Key Clinical Updates in Constipation
Prucalopride is a high-affinity 5-HT4 agonist that is approved in the United States for the treatment of chronic constipation (2 mg once daily). It does not appear to have any cardiovascular risk.
Constipation occurs in 15% of adults and up to one-third of elderly adults and is a common reason for seeking medical attention. It is more common in women. Older individuals are predisposed due to comorbid medical conditions, medications, poor eating habits, decreased mobility, and in some cases, inability to sit on a toilet (bed-bound patients). The first step in evaluating the patient is to determine what is meant by “constipation.” Patients may define constipation as infrequent stools (fewer than three in a week), hard stools, excessive straining, or a sense of incomplete evacuation. Table 15–3 summarizes the many causes of constipation, which are discussed below.
Table Graphic Jump Location Table 15–3.Causes of constipation in adults. ||Download (.pdf) Table 15–3. Causes of constipation in adults.
Inadequate fiber or fluid intake
Poor bowel habits
Endocrine: hypothyroidism, hyperparathyroidism, diabetes mellitus
Metabolic: hypokalemia, hypercalcemia, uremia, porphyria
Neurologic: Parkinson disease, multiple sclerosis, sacral nerve damage (prior pelvic surgery, tumor), paraplegia, autonomic neuropathy
Calcium channel blockers
Calcium and iron supplements
Anorectal: rectal prolapse, rectocele, rectal intussusception, anorectal stricture, anal fissure, solitary rectal ulcer syndrome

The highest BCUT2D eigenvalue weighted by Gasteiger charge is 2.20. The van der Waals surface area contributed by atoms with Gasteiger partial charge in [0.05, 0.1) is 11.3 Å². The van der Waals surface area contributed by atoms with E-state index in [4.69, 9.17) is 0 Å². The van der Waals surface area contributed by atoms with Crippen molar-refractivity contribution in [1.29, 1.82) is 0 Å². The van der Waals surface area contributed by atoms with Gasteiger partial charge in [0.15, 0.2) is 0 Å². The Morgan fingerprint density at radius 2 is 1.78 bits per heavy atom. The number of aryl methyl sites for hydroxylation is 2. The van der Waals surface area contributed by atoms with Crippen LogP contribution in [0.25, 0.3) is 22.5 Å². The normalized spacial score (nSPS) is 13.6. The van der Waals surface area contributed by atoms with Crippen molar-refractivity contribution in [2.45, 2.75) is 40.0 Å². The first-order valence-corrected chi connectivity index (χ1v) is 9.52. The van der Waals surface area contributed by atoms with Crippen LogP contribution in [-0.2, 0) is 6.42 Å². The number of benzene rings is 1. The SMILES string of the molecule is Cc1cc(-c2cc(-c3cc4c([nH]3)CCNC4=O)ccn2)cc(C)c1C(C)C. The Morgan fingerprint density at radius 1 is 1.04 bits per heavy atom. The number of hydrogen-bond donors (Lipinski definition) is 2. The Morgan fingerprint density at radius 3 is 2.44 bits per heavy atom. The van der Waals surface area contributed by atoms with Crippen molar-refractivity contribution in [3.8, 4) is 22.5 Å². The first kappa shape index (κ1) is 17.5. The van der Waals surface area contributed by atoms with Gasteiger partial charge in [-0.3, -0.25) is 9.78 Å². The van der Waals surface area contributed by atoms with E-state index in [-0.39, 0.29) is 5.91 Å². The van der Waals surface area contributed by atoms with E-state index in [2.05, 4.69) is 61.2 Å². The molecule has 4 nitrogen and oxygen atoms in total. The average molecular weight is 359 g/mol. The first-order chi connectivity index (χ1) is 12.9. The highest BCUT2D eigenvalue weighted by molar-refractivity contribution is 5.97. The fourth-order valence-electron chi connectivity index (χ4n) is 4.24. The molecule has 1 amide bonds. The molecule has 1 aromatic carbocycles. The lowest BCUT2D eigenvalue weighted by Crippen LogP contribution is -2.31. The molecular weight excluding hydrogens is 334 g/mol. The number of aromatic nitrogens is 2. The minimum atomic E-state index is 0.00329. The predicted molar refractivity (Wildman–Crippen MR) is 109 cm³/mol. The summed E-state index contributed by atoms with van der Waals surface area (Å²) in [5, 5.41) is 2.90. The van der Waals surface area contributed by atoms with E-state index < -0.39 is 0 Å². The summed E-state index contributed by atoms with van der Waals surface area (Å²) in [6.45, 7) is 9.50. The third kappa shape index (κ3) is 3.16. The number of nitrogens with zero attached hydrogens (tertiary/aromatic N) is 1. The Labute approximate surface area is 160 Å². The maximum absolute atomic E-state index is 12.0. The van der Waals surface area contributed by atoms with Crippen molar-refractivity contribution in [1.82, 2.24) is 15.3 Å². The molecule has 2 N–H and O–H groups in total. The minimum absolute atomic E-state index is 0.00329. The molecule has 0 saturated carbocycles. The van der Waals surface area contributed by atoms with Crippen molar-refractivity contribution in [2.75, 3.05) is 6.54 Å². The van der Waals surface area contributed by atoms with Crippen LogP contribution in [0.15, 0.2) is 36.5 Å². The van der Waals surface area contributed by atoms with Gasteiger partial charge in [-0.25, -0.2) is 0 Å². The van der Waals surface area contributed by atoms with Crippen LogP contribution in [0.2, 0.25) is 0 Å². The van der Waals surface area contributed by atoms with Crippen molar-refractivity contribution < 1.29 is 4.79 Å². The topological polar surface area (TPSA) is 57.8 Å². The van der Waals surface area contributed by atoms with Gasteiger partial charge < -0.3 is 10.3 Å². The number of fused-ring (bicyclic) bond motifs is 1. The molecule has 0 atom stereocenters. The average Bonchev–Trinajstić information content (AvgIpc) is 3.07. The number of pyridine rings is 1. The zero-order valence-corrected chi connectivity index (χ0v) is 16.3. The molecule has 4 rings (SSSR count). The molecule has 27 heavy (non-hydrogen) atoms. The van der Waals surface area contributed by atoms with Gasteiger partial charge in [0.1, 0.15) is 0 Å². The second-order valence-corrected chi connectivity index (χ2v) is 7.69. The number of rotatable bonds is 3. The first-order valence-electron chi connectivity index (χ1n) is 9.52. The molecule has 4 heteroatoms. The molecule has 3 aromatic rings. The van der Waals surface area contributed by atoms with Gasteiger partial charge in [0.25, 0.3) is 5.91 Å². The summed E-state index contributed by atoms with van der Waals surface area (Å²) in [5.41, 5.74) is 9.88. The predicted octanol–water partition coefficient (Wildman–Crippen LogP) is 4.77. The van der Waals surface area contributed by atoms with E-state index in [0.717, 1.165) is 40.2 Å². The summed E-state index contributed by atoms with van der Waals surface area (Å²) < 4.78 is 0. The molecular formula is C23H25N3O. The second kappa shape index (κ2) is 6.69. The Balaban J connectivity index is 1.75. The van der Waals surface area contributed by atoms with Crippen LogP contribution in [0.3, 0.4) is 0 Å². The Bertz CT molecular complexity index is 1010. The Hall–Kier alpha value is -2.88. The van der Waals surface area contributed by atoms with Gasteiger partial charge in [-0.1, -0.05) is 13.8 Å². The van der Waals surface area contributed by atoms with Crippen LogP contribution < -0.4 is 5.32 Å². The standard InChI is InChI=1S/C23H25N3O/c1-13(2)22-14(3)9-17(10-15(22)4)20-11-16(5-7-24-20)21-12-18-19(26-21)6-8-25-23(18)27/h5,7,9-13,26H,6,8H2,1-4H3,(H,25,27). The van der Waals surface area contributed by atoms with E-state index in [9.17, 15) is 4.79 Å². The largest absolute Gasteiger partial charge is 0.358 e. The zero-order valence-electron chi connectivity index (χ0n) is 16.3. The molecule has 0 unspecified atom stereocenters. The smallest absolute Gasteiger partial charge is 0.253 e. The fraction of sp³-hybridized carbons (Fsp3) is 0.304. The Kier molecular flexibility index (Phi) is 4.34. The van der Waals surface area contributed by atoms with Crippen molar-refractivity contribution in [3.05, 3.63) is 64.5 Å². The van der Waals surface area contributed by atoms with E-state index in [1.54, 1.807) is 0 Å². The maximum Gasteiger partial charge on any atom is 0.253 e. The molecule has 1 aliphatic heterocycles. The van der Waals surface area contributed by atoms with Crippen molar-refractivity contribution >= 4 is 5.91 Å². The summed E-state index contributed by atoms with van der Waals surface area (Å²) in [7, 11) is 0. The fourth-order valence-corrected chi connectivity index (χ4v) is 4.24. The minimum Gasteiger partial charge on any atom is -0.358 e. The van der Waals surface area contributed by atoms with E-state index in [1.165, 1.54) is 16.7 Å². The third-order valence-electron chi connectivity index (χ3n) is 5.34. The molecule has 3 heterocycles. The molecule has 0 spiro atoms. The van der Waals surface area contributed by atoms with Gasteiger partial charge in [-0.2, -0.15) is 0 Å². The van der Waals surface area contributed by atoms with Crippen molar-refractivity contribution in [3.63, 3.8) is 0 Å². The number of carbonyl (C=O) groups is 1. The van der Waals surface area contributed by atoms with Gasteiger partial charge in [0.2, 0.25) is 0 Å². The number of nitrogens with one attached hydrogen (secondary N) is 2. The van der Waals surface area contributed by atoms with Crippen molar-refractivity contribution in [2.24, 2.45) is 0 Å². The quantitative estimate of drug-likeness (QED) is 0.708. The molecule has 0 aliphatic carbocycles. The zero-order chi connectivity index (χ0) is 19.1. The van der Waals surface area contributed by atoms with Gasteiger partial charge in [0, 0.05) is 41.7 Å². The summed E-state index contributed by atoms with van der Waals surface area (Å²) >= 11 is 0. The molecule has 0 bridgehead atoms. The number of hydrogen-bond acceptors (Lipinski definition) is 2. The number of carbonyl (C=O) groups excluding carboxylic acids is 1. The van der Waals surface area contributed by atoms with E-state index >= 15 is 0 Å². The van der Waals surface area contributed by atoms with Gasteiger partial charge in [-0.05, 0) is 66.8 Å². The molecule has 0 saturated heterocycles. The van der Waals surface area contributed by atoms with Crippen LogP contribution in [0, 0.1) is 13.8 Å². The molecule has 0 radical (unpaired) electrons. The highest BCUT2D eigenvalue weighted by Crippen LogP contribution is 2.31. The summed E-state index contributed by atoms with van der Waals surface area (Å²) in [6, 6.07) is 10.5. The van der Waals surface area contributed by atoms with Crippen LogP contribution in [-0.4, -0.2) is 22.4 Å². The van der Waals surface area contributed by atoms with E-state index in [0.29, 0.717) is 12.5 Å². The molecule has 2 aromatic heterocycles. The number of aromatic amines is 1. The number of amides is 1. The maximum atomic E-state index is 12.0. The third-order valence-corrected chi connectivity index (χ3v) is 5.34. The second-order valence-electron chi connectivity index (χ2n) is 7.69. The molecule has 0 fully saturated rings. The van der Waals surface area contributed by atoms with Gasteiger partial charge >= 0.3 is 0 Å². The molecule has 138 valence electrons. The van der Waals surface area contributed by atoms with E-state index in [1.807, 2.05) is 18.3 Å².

Colonic mass with obstruction: adenocarcinoma
Colonic stricture: radiation, ischemia, diverticulosis
Slow colonic transit
Idiopathic: isolated to colon
Chronic intestinal pseudo-obstruction
Pelvic floor dyssynergia
Irritable bowel syndrome
A. Primary Constipation
Most patients have constipation that cannot be attributed to any structural abnormalities or systemic disease. Some of these patients have normal colonic transit time; however, a subset has slow colonic transit or defecatory disorders. Normal colonic transit time is approximately 35 hours; more than 72 hours is significantly abnormal. Slow colonic transit is commonly idiopathic but may be part of a generalized gastrointestinal dysmotility syndrome. Patients may complain of infrequent bowel movements and abdominal bloating. Slow transit is more common in women, some of whom have a history of psychosocial problems (depression, anxiety, eating disorder, childhood trauma) or sexual abuse. Normal defecation requires coordination between relaxation of the anal sphincter and pelvic floor musculature while abdominal pressure is increased. Patients with defecatory disorders (also known dyssynergic defecation)—women more often than men—have impaired relaxation or paradoxical contraction of the anal sphincter and/or pelvic floor muscles during attempted defecation that impedes the bowel movement. This problem may be acquired during childhood or adulthood. Patients may complain of excessive straining, sense of incomplete evacuation, or need for digital manipulation. Patients with primary complaints of abdominal pain or bloating with alterations in bowel habits (constipation, or alternating constipation and diarrhea) may have irritable bowel syndrome.